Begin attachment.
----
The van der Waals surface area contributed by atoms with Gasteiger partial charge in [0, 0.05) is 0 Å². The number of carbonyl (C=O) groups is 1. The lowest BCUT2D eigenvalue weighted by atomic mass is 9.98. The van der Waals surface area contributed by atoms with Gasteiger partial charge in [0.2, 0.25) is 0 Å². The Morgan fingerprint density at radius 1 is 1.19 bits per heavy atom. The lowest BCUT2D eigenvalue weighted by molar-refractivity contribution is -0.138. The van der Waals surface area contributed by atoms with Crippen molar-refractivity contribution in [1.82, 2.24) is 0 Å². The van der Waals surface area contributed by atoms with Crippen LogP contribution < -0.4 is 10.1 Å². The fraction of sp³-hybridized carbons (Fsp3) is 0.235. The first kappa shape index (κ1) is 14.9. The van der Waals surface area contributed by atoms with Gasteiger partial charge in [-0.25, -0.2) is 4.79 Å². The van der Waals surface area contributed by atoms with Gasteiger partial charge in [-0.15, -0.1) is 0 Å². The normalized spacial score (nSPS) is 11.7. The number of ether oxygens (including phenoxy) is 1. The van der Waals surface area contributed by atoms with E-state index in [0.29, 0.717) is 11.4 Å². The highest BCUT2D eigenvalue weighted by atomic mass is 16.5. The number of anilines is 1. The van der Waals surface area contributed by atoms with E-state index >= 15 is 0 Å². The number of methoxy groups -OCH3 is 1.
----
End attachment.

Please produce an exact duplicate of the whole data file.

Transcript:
The van der Waals surface area contributed by atoms with Gasteiger partial charge in [0, 0.05) is 0 Å². The number of carbonyl (C=O) groups is 1. The lowest BCUT2D eigenvalue weighted by atomic mass is 9.98. The van der Waals surface area contributed by atoms with Gasteiger partial charge in [0.2, 0.25) is 0 Å². The Morgan fingerprint density at radius 1 is 1.19 bits per heavy atom. The lowest BCUT2D eigenvalue weighted by molar-refractivity contribution is -0.138. The van der Waals surface area contributed by atoms with Crippen molar-refractivity contribution in [1.82, 2.24) is 0 Å². The van der Waals surface area contributed by atoms with Crippen LogP contribution < -0.4 is 10.1 Å². The fraction of sp³-hybridized carbons (Fsp3) is 0.235. The first kappa shape index (κ1) is 14.9. The van der Waals surface area contributed by atoms with Gasteiger partial charge in [-0.25, -0.2) is 4.79 Å². The van der Waals surface area contributed by atoms with Gasteiger partial charge in [-0.15, -0.1) is 0 Å². The normalized spacial score (nSPS) is 11.7. The number of ether oxygens (including phenoxy) is 1. The van der Waals surface area contributed by atoms with E-state index in [0.29, 0.717) is 11.4 Å². The highest BCUT2D eigenvalue weighted by atomic mass is 16.5. The number of anilines is 1. The van der Waals surface area contributed by atoms with E-state index >= 15 is 0 Å². The number of methoxy groups -OCH3 is 1.